Rudolph Hilfer (Stuttgart)
Excess Wings in Glass Formers
Ferenc Iglói (KFKI, Budapest)
Nonequilibrium dynamics of fully frustrated Ising models at T=0
We consider two fully frustrated Ising models: the antiferromagnetic triangular model in a field of strength, $h=H T k_B$, as well as the Villain model on the square lattice. After a quench from a disordered initial state to $T=0$ we study the nonequilibrium dynamics of both models by Monte Carlo simulations. In a finite system of linear size, $L$, we define and measure sample dependent relaxation time, $t_r$, which is the number of Monte Carlo steps until the energy is relaxed to the ground-state value. The distribution of $t_r$, in particular its mean value, $\langle t_r(L) \rangle$, is shown to obey the scaling relation, $\langle t_r(L) \rangle \sim L^2 \ln(L/L_0)$, for both models. Scaling of the autocorrelation function of the antiferromagnetic triangular model is shown to involve logarithmic corrections, both at $H=0$ and at the field-induced Kosterlitz-Thouless transition, however the autocorrelation exponent is found to be $H$ dependent.
Sudhir Jain (Aston University)
Persistence in the Zero-Temperature Dynamics of the Q-State Potts Model
To follow
Wolfhard Janke (ITP Leipzig)
Fractals meet Fractals: Self-Avoiding Random Walks on Percolation Clusters
We consider self-avoiding walks (SAWs) on the backbone of percolation clusters in space dimensions $d=2, 3, 4$. Applying numerical simulations based on the PERM chain-growth algorithm, we estimate the critical SAW exponents and show that the whole multifractal spectrum of singularities emerges in exploring the peculiarities of the model. We obtain estimates for the set of critical exponents, that govern scaling laws of higher moments of the distribution of percolation cluster sites visited by SAWs, in a good correspondence with an appropriately summed field-theoretical $\varepsilon=6-d$-expansion. V. Blavatska and W. Janke, {\em Scaling Behavior of Self-Avoiding Walks on Percolation Clusters\}, Europhys. Lett. {\bf 82}, 66006 (2008); {\em Multifractality of Self-Avoiding Walks on Percolation Clusters\/}, Phys. Rev. Lett. {\bf 101}, 125701 (2008); {\em Walking on Fractals: Diffusion and Self-Avoiding Walks on Percolation Clusters\/}, J. Phys. {\bf A42}, 015001 (2009).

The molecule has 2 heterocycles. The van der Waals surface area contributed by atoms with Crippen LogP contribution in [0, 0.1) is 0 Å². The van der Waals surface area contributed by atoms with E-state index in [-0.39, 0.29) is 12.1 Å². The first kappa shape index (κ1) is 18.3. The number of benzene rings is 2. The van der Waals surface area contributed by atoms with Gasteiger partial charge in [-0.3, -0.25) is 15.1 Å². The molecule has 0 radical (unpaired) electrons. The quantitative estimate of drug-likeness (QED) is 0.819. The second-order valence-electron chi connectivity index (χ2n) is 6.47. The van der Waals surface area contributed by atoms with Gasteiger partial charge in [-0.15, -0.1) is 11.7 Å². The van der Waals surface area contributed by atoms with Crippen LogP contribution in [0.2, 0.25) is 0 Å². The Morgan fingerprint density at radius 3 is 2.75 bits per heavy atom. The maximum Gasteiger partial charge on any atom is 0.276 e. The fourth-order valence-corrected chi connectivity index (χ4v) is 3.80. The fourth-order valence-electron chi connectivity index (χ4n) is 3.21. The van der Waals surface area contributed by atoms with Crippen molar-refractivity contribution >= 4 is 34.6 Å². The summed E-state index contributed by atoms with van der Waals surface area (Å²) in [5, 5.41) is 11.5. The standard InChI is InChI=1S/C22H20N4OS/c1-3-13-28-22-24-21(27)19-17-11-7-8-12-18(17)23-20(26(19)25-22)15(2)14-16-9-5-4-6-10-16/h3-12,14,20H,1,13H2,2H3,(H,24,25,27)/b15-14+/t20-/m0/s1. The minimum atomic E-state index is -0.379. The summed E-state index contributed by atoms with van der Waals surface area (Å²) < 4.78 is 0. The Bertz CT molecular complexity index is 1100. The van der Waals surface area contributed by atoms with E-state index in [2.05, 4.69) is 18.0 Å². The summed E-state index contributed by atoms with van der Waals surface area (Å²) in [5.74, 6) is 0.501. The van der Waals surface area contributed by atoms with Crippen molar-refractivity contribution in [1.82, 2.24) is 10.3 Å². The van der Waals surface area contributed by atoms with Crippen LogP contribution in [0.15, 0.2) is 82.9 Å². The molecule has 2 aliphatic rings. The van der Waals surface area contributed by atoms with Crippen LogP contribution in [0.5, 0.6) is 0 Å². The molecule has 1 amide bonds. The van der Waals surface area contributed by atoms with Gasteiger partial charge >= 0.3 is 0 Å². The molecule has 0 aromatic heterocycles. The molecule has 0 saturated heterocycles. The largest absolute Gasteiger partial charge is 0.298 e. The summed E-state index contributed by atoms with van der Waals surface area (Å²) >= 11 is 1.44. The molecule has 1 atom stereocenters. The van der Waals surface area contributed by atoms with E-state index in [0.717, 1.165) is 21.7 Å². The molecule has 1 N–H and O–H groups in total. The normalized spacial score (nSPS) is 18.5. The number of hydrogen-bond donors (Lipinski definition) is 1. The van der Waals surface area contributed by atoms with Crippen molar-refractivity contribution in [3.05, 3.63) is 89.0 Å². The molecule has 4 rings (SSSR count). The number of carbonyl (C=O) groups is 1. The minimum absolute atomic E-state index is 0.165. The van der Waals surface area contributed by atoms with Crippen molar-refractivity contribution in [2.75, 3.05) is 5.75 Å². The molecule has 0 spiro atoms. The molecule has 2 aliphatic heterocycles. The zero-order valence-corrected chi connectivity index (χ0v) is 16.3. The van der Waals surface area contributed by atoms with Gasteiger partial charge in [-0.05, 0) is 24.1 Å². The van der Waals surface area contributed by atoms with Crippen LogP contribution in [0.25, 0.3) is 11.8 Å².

Dragi Karevski (Nancy Université)
Qantum Non-Equilibrium Steady States Induced by Repeated Interactions
We study the steady state properties of a finite XY chain coupled at its boundaries to quantum reservoirs. The reservoirs are made of free spins that interact one after the other with the boundary sites of the chain. We show that the dynamical equations governing the time evolution of the two-point correlation matrix are of Lindblad type in the continuous interaction limit. Under XY coupling with the reservoir spins, the steady state correlations are calculated exactly. It is shown that the relevant physical quantities characterizing completely the steady state are the magnetization profile and the associated current. Except at the boundary sites, the magnetization is equal to the average of the reservoirs magnetizations. The steady state current, proportional to the difference in the reservoirs magnetizations, shows a non-monotonous behavior with respect to the system-reservoir coupling strength, with an optimal current state for a finite value of the coupling. Finally, the steady state density matrix is shown to be of generalized Gibbs form. At small current linear irreversible thermodynamics predictions are recovered.
Ralph Kenna (Coventry University)
The Site-Diluted Ising Model in Two and Four Dimensions
The Ising model with uncorrelated, quenched random-site or random-bond disorder has been controversial in both two and four dimensions. In these dimensions, the leading exponent $\alpha$, which characterizes the specific-heat critical behaviour, vanishes and no Harris prediction for the consequences of quenched disorder can be made. In the two-dimensional case, the controversy is between the strong universality hypothesis which maintains that the leading critical exponents remain the same as in the pure case and the weak universality hypothesis, which favours dilution-dependent leading critical exponents. In the four-dimensional case unusual corrections to scaling characterize the model, and the precise nature of these corrections has been debated. Here both versions of the model are subject to finite-size scaling analyses, paying special attention to the implications for multiplicative logarithmic corrections. The analysis is fully supportive of the scaling relations for logarithmic corrections and of the strong scaling hypothesis in the 2D case. Progress is also made in determining the correct 4D scenario.
Vivien Lecomte (Université de Genève)
Depinning transition for domain walls with an internal degree of freedom